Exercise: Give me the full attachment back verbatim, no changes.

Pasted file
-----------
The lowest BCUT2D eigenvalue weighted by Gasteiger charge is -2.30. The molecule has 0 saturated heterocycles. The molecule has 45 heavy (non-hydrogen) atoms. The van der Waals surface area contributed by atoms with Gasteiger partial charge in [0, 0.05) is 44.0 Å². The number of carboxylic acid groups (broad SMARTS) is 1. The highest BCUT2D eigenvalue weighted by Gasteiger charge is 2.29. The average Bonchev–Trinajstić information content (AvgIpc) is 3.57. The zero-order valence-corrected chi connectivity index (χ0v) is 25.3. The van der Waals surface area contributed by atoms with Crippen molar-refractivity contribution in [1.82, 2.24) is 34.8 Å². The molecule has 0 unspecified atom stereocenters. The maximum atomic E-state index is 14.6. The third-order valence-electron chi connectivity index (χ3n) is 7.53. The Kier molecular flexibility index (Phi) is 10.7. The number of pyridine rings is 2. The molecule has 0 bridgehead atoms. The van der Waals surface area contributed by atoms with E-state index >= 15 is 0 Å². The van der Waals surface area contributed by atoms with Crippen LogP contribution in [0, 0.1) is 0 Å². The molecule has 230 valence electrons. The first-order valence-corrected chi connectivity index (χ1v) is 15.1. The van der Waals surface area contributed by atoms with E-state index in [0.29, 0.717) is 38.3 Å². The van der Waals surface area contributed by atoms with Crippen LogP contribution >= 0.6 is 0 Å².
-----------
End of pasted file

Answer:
The lowest BCUT2D eigenvalue weighted by Gasteiger charge is -2.30. The molecule has 0 saturated heterocycles. The molecule has 45 heavy (non-hydrogen) atoms. The van der Waals surface area contributed by atoms with Gasteiger partial charge in [0, 0.05) is 44.0 Å². The number of carboxylic acid groups (broad SMARTS) is 1. The highest BCUT2D eigenvalue weighted by Gasteiger charge is 2.29. The average Bonchev–Trinajstić information content (AvgIpc) is 3.57. The zero-order valence-corrected chi connectivity index (χ0v) is 25.3. The van der Waals surface area contributed by atoms with Crippen molar-refractivity contribution in [1.82, 2.24) is 34.8 Å². The molecule has 0 unspecified atom stereocenters. The maximum atomic E-state index is 14.6. The third-order valence-electron chi connectivity index (χ3n) is 7.53. The Kier molecular flexibility index (Phi) is 10.7. The number of pyridine rings is 2. The molecule has 0 bridgehead atoms. The van der Waals surface area contributed by atoms with E-state index >= 15 is 0 Å². The van der Waals surface area contributed by atoms with Crippen LogP contribution in [0, 0.1) is 0 Å². The molecule has 230 valence electrons. The first-order valence-corrected chi connectivity index (χ1v) is 15.1. The van der Waals surface area contributed by atoms with E-state index in [0.29, 0.717) is 38.3 Å². The van der Waals surface area contributed by atoms with Crippen LogP contribution >= 0.6 is 0 Å².